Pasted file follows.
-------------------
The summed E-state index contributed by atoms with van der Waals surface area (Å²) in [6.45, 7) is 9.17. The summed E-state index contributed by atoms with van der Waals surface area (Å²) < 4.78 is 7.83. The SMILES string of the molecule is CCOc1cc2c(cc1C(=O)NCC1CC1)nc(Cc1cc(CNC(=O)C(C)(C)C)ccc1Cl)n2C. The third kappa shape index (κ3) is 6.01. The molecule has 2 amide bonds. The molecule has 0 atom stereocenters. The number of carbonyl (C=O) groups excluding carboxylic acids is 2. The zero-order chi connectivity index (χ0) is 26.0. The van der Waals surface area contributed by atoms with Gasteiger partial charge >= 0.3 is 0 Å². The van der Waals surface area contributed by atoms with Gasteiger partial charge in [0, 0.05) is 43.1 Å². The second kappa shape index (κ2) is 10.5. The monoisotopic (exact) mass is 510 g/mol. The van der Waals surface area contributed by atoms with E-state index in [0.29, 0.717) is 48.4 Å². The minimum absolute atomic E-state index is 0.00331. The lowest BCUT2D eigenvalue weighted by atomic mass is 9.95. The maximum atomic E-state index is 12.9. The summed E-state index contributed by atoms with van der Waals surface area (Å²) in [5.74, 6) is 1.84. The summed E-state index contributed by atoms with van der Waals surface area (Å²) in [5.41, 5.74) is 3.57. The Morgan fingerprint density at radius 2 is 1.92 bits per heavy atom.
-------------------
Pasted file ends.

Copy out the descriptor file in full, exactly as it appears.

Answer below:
The summed E-state index contributed by atoms with van der Waals surface area (Å²) in [6.45, 7) is 9.17. The summed E-state index contributed by atoms with van der Waals surface area (Å²) < 4.78 is 7.83. The SMILES string of the molecule is CCOc1cc2c(cc1C(=O)NCC1CC1)nc(Cc1cc(CNC(=O)C(C)(C)C)ccc1Cl)n2C. The third kappa shape index (κ3) is 6.01. The molecule has 2 amide bonds. The molecule has 0 atom stereocenters. The number of carbonyl (C=O) groups excluding carboxylic acids is 2. The zero-order chi connectivity index (χ0) is 26.0. The van der Waals surface area contributed by atoms with Gasteiger partial charge >= 0.3 is 0 Å². The van der Waals surface area contributed by atoms with Gasteiger partial charge in [0, 0.05) is 43.1 Å². The second kappa shape index (κ2) is 10.5. The monoisotopic (exact) mass is 510 g/mol. The van der Waals surface area contributed by atoms with E-state index in [0.29, 0.717) is 48.4 Å². The minimum absolute atomic E-state index is 0.00331. The lowest BCUT2D eigenvalue weighted by atomic mass is 9.95. The maximum atomic E-state index is 12.9. The summed E-state index contributed by atoms with van der Waals surface area (Å²) in [5.74, 6) is 1.84. The summed E-state index contributed by atoms with van der Waals surface area (Å²) in [5.41, 5.74) is 3.57. The Morgan fingerprint density at radius 2 is 1.92 bits per heavy atom.